I know for what present simple and present continuous are being used. What has bothered me for a longest of times is WHY are the names so illogical.

You use present SIMPLE to state something that ALWAYS happens. (one of use cases)

You use present CONTINUOUS for something TEMPORARY happening right now. (one of use cases)

How is that naming logical? I would sooner have it the other way around. If someone knows a good reason or a story behind it, it would help me to stop pausing for 5 seconds and think each time before I name the correct form. Even a simple memo better than "it's opposite of logical" would help.

  • I can't that is why I asked. – DanteTheSmith Nov 28 '17 at 15:44
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    I thought that in verb conjugation, simple usually means one word. Consider French – passé simple: il fut; passé composé: il a été. Similarly for German – simple past: ich ging; compound past: ich bin gegangen (note that these aren't the only names for these German tenses; but they are used). – Peter Shor Nov 28 '17 at 16:36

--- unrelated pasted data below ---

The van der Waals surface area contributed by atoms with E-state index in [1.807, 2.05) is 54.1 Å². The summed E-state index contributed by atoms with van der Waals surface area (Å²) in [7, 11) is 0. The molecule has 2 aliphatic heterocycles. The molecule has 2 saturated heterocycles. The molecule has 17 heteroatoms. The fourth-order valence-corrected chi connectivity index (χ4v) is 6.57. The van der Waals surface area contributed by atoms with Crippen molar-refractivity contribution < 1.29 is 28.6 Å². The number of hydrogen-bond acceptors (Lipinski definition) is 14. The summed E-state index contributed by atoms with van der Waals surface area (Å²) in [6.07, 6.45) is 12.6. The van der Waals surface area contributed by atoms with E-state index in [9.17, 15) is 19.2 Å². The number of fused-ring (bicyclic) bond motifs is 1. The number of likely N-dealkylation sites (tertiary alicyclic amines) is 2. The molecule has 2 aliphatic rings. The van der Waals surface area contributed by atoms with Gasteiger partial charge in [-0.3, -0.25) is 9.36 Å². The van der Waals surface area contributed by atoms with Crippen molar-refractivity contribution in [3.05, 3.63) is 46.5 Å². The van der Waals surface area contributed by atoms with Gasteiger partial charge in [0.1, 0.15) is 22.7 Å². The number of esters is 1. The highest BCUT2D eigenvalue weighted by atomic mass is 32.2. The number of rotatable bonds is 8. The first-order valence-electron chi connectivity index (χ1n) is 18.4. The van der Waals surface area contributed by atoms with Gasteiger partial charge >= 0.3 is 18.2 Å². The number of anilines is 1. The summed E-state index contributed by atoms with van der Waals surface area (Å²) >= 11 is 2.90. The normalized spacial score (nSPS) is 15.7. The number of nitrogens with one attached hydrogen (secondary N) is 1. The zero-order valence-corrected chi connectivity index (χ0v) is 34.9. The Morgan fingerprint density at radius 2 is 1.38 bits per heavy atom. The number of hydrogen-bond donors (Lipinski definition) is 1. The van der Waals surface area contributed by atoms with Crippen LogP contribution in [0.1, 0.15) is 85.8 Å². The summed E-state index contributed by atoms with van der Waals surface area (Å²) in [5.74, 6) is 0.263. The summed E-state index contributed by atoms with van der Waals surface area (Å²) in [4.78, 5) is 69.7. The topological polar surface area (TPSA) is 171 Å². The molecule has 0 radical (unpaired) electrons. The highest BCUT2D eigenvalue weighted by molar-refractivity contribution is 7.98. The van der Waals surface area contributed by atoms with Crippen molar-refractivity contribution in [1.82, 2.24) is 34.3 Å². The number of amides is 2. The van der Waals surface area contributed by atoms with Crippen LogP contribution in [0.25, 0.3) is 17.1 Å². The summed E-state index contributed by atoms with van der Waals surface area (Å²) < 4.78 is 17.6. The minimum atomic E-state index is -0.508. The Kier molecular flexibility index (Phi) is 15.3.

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    'Continuous' here means 'continuing' (in progress). It is meant to focus on the action without considering its completion. 'Simple' here means 'efficient to say' -- it is only habitual in the present form. – AmI Nov 28 '17 at 21:45

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